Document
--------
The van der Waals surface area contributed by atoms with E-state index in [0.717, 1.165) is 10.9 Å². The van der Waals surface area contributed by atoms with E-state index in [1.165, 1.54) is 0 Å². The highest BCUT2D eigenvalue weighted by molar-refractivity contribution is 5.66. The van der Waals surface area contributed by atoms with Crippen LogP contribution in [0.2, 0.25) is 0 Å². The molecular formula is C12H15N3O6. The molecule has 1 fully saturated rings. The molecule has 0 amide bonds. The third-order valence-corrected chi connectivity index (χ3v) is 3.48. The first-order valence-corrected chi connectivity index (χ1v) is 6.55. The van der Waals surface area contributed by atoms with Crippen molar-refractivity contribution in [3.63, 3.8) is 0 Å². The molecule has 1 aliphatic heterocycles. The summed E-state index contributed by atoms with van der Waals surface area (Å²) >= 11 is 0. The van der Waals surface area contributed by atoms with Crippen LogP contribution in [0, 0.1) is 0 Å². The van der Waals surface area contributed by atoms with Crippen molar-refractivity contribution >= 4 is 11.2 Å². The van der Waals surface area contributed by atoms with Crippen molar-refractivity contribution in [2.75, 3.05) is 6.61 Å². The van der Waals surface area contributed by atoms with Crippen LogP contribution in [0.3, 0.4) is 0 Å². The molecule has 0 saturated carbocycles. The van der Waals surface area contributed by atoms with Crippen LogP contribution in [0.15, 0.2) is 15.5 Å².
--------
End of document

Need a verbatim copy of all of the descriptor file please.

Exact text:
The van der Waals surface area contributed by atoms with E-state index in [0.717, 1.165) is 10.9 Å². The van der Waals surface area contributed by atoms with E-state index in [1.165, 1.54) is 0 Å². The highest BCUT2D eigenvalue weighted by molar-refractivity contribution is 5.66. The van der Waals surface area contributed by atoms with Crippen LogP contribution in [0.2, 0.25) is 0 Å². The molecular formula is C12H15N3O6. The molecule has 1 fully saturated rings. The molecule has 0 amide bonds. The third-order valence-corrected chi connectivity index (χ3v) is 3.48. The first-order valence-corrected chi connectivity index (χ1v) is 6.55. The van der Waals surface area contributed by atoms with Crippen molar-refractivity contribution in [3.63, 3.8) is 0 Å². The molecule has 1 aliphatic heterocycles. The summed E-state index contributed by atoms with van der Waals surface area (Å²) >= 11 is 0. The van der Waals surface area contributed by atoms with Crippen LogP contribution in [0, 0.1) is 0 Å². The van der Waals surface area contributed by atoms with Crippen molar-refractivity contribution >= 4 is 11.2 Å². The van der Waals surface area contributed by atoms with Crippen molar-refractivity contribution in [2.75, 3.05) is 6.61 Å². The van der Waals surface area contributed by atoms with Crippen LogP contribution in [0.3, 0.4) is 0 Å². The molecule has 0 saturated carbocycles. The van der Waals surface area contributed by atoms with Crippen LogP contribution in [0.15, 0.2) is 15.5 Å².